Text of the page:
When the curtain rises on the theatre group’s next production Mamma Mia he’ll be swapping lights for the director’s chair.
It’s a challenge he’s looking forward to but one he admits to feeling more than a little nervous about.
Farr has directed before, but nothing of this scale. It’s something he’s always been keen to do more of and when the opportunity came up to direct the Ashburton Trust Event Centre’s 10th anniversary show, as centre manager he said he couldn’t pass up the opportunity.
He’s tackling a show that’s well known and well loved, one he knows will come with high expectations.
“We’ve bought the consortium so we know absolutely what we’re getting.
“It’s all delivered in containers, all the props and costumes and from a director’s point of view it’s simple, we’re not allowed to change anything, we have to stay with what’s written,” he said.
If he had to sit down and design sets, costumes and lighting from scratch it would be an impossible task for someone who is working full time, Farr said.
Auditions will be held at the start of November and Farr says he’s excited about the prospect of choosing what will be quite a large cast of singers and dancers.
“It’ll be a bit odd because I’ll know quite a few of those auditioning, but I’m hoping we’ll get a few outsiders come in too.”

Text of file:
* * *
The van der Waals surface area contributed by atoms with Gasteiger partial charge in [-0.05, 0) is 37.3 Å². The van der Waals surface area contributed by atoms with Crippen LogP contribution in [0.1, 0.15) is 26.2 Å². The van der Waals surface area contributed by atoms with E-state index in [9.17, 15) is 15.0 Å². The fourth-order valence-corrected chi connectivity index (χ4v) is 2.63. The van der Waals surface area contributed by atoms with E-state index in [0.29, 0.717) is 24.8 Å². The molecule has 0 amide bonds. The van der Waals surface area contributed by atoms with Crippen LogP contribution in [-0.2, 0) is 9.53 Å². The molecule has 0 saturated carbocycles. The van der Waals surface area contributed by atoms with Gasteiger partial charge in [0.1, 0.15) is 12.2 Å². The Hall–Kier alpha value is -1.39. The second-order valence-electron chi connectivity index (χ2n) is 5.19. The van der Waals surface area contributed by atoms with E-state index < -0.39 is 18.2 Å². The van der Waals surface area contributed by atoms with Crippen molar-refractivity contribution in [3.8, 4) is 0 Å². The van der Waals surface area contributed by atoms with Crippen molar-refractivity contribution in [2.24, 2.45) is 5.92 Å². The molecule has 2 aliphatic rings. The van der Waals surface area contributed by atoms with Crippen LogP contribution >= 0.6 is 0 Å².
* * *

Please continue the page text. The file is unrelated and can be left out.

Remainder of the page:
He’s already forming ideas about the characters and personalities he’ll need in his cast to keep it true to the original.
“It’s a funny show in a way because of the music.
“People will be quite demanding so the singing will be critical but I want to make sure the storyline comes across too.
“With a show with popular music it’s easy for the storyline to get lost and for character development to get lost.”
He knows there’s a massive amount of work needed between auditions and first night.
“I’ll admit I’m a bit nervous.
“It’s a big undertaking and the budget itself is scary.
“Because it’s a consortium show the rights are very expensive and the whole production is on my shoulders; I have to make this work,” he said.
He’s keen to get on with the job, choose his cast, kick-start rehearsals and working with his production team of musical director Richard Marrett and choreographer Madison Thew-Keyworth.
“They’re the full time professionals, but they seem to be quite relaxed about working with me,” he said.
When it comes to getting the best from his cast, Farr admits he’ll be quite demanding, but not at the expense of having a team that’s enjoying what they’re doing.
‘The show has to be a lot of fun for the cast and the audience, there needs to be a real party atmosphere, but yes, I have expectations with the way I want things to be.”
Farr knows theatre from the grassroots up.